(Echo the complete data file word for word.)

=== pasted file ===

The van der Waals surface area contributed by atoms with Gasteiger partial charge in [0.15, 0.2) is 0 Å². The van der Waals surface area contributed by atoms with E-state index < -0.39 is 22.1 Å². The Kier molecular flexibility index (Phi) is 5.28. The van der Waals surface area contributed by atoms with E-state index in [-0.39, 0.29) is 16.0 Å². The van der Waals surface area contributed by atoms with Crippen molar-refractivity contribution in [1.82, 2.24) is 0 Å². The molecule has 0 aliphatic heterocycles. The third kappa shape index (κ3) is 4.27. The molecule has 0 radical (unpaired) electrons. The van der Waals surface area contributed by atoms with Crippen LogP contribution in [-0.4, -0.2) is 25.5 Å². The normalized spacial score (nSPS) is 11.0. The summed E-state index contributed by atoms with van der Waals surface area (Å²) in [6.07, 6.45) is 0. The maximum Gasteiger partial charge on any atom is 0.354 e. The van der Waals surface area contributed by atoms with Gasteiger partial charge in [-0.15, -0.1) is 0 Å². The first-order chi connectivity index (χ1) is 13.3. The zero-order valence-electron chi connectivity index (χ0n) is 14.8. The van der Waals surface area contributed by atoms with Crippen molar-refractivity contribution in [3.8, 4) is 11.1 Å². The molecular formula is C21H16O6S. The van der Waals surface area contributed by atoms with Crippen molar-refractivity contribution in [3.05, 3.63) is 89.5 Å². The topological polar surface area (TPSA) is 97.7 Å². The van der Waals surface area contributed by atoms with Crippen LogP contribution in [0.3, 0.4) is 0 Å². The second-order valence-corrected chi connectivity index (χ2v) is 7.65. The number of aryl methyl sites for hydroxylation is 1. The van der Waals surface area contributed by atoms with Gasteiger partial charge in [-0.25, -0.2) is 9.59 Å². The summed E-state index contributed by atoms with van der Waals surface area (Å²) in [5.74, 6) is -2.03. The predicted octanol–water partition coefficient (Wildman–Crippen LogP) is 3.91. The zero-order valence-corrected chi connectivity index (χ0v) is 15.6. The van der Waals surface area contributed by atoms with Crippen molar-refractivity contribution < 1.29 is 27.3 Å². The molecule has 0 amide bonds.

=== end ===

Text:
The van der Waals surface area contributed by atoms with Gasteiger partial charge in [0.15, 0.2) is 0 Å². The van der Waals surface area contributed by atoms with E-state index < -0.39 is 22.1 Å². The Kier molecular flexibility index (Phi) is 5.28. The van der Waals surface area contributed by atoms with E-state index in [-0.39, 0.29) is 16.0 Å². The van der Waals surface area contributed by atoms with Crippen molar-refractivity contribution in [1.82, 2.24) is 0 Å². The molecule has 0 aliphatic heterocycles. The third kappa shape index (κ3) is 4.27. The molecule has 0 radical (unpaired) electrons. The van der Waals surface area contributed by atoms with Crippen LogP contribution in [-0.4, -0.2) is 25.5 Å². The normalized spacial score (nSPS) is 11.0. The summed E-state index contributed by atoms with van der Waals surface area (Å²) in [6.07, 6.45) is 0. The maximum Gasteiger partial charge on any atom is 0.354 e. The van der Waals surface area contributed by atoms with Gasteiger partial charge in [-0.15, -0.1) is 0 Å². The first-order chi connectivity index (χ1) is 13.3. The zero-order valence-electron chi connectivity index (χ0n) is 14.8. The van der Waals surface area contributed by atoms with Crippen molar-refractivity contribution in [3.8, 4) is 11.1 Å². The molecular formula is C21H16O6S. The van der Waals surface area contributed by atoms with Crippen molar-refractivity contribution in [3.05, 3.63) is 89.5 Å². The topological polar surface area (TPSA) is 97.7 Å². The van der Waals surface area contributed by atoms with Crippen LogP contribution in [0.3, 0.4) is 0 Å². The second-order valence-corrected chi connectivity index (χ2v) is 7.65. The number of aryl methyl sites for hydroxylation is 1. The van der Waals surface area contributed by atoms with Gasteiger partial charge in [-0.25, -0.2) is 9.59 Å². The summed E-state index contributed by atoms with van der Waals surface area (Å²) in [5.74, 6) is -2.03. The predicted octanol–water partition coefficient (Wildman–Crippen LogP) is 3.91. The zero-order valence-corrected chi connectivity index (χ0v) is 15.6. The van der Waals surface area contributed by atoms with Crippen molar-refractivity contribution < 1.29 is 27.3 Å². The molecule has 0 amide bonds.